In terms of community response I think we're talking about two totally different things (my fault, because I wasn't clear). When I was writing this post, I was thinking specifically about rapes that at the moment the police might prosecute with any hope of conviction. I was trying to ask 'what do feminists gain from the prison system and is it worth it?' I think the answers to that question are 'almost nothing' and 'no'. I was thinking about what this meant for anti-rape action, concentrating on cases that currently come before the courts. Obviously those cases tend to be more likely to be the sorts of cases where community-based approaches would be least likely to be possible or effective (since courts and police take stranger rape far more seriously than acquaintance rape, and so on).

    My thinking on all these cases is informed by the police rape trials that have been happened in New Zealand over the last few years, and how the court system has and hasn't worked, and how few other options we have. Brad Shipton used the fact that he was a police officer to rape with impunity for god knows how long. He wrote the phone number of a woman, and the object he penetrated her with, down in his diary. I wouldn't be surprised to discover that he had raped over 100 women. He had power over all those women, because he was a police officer, and there was no-one they could turn to. Now, two decades later, some of those women came forward and described their experiences. He was jailed for one rape, and found not guilty of two more.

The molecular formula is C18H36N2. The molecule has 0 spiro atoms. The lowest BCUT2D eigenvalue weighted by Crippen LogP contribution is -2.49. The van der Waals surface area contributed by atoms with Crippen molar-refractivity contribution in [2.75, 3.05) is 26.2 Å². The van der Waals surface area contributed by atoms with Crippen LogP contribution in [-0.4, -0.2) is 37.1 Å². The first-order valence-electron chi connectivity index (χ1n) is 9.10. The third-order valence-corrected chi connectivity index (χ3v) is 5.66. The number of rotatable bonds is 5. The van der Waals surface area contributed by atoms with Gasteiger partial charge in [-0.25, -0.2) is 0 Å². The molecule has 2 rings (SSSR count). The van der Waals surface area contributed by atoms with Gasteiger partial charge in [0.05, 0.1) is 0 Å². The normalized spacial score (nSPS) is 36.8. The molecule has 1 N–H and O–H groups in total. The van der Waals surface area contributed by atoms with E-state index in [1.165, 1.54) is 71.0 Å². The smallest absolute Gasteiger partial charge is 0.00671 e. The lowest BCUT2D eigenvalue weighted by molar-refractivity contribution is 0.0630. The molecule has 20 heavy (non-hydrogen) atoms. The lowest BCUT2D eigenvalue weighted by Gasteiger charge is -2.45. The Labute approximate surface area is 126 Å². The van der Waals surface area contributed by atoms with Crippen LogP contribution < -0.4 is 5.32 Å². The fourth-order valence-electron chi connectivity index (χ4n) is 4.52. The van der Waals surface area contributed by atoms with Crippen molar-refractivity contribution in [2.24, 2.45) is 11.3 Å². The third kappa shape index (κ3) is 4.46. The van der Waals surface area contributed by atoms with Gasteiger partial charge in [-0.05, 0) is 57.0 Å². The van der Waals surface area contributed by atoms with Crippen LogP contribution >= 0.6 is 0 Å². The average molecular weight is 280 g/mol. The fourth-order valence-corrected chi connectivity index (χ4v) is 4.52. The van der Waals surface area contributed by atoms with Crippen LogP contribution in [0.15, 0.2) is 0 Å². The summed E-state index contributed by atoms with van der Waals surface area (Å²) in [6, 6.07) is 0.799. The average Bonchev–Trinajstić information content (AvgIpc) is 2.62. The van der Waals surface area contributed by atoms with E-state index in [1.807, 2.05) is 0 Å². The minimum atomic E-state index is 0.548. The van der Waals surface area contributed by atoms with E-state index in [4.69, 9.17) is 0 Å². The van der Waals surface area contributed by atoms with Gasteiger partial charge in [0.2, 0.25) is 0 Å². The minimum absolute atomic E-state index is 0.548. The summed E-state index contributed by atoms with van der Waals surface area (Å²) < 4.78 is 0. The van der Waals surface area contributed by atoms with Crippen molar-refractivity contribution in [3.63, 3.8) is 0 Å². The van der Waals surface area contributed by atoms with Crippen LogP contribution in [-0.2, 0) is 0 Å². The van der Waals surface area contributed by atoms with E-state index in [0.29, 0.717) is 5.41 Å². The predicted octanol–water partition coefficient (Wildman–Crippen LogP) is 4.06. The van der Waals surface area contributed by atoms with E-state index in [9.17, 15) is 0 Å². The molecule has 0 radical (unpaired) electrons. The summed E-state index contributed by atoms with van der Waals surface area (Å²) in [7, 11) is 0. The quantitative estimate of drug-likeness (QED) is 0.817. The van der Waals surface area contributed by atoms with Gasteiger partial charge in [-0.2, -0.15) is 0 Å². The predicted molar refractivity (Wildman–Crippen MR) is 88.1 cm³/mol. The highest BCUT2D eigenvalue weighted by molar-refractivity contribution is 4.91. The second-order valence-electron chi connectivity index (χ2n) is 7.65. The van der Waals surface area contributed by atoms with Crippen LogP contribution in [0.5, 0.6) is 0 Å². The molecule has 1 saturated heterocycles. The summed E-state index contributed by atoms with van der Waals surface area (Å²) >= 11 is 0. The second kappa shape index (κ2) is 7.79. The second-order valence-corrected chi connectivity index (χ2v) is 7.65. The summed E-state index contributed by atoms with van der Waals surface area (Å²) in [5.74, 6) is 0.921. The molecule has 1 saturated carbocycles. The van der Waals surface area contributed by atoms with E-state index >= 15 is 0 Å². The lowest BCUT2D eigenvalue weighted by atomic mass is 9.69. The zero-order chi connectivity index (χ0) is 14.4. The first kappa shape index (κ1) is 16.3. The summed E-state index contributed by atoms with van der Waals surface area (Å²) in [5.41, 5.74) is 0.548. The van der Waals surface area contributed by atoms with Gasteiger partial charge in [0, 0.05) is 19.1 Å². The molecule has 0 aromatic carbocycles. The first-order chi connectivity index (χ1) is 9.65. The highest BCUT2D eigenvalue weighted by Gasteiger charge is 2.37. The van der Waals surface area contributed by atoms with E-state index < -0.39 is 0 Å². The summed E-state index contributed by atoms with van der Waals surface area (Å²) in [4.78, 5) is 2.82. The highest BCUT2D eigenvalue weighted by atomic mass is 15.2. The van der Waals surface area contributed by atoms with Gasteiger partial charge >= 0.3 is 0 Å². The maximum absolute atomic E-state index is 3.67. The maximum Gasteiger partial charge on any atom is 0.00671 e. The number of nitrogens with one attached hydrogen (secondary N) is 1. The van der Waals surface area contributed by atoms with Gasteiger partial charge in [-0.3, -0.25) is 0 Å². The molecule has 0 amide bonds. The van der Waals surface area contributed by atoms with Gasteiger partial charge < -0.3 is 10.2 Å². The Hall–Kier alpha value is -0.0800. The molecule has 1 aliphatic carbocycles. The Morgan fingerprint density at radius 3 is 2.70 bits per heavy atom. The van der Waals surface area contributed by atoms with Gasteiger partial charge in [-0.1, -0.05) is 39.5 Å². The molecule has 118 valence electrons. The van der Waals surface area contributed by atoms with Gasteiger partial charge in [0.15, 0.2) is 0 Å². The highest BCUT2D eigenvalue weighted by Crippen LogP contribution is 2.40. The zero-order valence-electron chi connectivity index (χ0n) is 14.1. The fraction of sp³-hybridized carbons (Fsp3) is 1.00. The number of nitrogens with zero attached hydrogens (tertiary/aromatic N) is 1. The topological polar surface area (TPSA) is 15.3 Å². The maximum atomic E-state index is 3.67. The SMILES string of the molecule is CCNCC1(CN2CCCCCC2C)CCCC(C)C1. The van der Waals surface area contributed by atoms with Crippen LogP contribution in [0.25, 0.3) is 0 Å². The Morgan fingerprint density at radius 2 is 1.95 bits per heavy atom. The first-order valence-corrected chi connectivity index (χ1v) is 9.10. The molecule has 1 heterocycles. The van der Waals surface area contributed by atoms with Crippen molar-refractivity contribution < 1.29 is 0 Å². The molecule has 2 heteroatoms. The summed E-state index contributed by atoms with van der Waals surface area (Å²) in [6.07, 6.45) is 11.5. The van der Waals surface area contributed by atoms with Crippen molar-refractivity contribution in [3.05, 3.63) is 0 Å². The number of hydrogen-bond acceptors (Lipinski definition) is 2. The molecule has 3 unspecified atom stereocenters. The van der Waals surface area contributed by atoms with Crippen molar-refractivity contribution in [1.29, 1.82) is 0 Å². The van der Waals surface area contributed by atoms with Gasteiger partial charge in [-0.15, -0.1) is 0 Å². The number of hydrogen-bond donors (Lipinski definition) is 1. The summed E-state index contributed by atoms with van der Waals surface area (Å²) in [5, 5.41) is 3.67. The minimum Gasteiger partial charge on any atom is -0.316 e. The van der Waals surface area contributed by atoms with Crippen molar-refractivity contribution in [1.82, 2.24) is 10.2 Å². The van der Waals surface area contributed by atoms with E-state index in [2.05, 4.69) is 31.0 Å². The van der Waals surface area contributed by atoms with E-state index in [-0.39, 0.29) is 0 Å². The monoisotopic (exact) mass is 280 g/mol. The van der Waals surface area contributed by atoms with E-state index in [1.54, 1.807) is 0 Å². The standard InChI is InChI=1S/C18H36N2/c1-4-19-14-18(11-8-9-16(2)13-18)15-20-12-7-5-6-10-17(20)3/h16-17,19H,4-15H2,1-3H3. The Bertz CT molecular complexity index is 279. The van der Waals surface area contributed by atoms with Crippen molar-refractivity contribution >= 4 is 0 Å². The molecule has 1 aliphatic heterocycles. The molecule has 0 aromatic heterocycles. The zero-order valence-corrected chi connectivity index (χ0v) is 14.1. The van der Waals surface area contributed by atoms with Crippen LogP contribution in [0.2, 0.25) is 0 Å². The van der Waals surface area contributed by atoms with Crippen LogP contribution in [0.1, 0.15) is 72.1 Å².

The joke my friend made wasn't an off-hand comment, it wasn't grand or overblown (although I can see I made it offensive by taking it outside the context in which hte comment was made). It is a very real response to the harm he has done.